Beyond coordinating gait, the vermis is also critical to postural balance. Because we are bipedal, our locomotion involves large doses of both gait and balance. [The challenge of balance for quadrupeds is much less than for bipeds because of the far greater support surface, and in many cases, a lower center of mass.] As with coordinated gait, balance requires the cerebellum. The cerebellum uses information from the inner ear’s vestibulum as well as visual and proprioceptive information to ensure that we don’t fall over as we move about. The cerebellum is constantly checking and adjusting motor output so that we remain upright while standing, locomoting, jumping, reaching, and so on. The beauty of the cerebellum is that it corrects errors before they happen. The congenital cerebellar condition suffered by the Ulas siblings renders maintaining balance while walking, and even while just standing, a very challenging proposition indeed.
What explains walking on all fours in the Ulas family?
The Turkish individual who first publicized the Ulas siblings proposed that this was a case of de-evolution, a glimpse into our evolutionary ancestry. In my opinion, this is not a scientific proposition. A group from the London School of Economics proposed a scientifically reasonable explanation for the walking pattern of the Ulas siblings:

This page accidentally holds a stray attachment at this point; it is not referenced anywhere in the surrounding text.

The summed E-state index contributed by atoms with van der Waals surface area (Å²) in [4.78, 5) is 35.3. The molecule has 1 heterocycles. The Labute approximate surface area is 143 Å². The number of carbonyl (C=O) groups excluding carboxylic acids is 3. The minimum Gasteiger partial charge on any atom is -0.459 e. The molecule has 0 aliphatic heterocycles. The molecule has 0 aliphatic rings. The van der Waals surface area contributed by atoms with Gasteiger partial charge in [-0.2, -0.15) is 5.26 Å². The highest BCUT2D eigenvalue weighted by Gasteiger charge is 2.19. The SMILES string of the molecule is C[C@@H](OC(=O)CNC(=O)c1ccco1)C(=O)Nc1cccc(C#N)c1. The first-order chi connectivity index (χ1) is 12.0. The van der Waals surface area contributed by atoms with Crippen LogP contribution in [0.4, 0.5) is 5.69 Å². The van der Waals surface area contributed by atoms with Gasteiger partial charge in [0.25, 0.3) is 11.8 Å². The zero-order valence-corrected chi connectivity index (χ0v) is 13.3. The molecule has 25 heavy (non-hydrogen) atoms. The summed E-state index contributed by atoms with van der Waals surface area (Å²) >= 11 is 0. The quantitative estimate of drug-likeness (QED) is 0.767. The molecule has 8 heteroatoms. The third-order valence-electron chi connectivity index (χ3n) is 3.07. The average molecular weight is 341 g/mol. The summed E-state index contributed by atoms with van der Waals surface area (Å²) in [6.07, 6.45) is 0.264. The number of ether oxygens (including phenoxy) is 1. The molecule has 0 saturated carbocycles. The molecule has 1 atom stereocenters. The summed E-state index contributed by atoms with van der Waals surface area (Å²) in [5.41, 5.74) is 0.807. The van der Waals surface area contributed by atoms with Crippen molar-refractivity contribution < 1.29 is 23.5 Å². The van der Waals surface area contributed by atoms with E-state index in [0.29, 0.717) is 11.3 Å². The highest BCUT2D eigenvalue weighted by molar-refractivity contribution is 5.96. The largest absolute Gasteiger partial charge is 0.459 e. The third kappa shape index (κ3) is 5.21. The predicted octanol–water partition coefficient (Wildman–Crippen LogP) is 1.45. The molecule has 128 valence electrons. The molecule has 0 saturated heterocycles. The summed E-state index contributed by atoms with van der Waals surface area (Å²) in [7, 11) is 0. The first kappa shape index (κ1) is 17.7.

- Cerebellar hyperplasia, a condition that makes balance exceedingly difficult
- Bear-crawling runs in the Ulas family: Most babies crawl on their on their hands and knees but approximately 5% use a bear-crawl where they get around on the hands and feet. The bear-crawl tends to run in families. According to the Ulas matriarch, all 19 of her kids used the bear-crawl.
- A family environment that did not push the affected individuals to switch to a bipedal gait at a young age.
I asked my NeuroMOOC class if the above was a reasonable hypothesis and most felt it was. The most common comment was that students’ families were mesmerized by the story, often watching the BBC documentary together. I think that the most controversial idea was how to view the family and rural environment. Some felt that it was shameful that better medical care was not available or that the parents did not push their children to walk bipedally. I felt that it was quite unfortunate that the people in the town shunned the affected Ulas siblings. This appeared to cause the siblings quite a bit of distress. It was less clear to me how much distress, if any, their quadrupedal gait would have caused them in the absence of the social rejection.
There is the possibility that the affected Ulas siblings may yet learn to walk on two feet, probably with the assistance of a walker. Toward the end of the BBC documentary, we see scenes where the affected siblings get access to parallel bars, walkers and basic physical therapy. Because of the continued flexibility inherent in cerebellar function and because others with similar or even worse cerebellar conditions can walk, there remains the hope that the affected individuals may yet have the opportunity to learn to walk upright.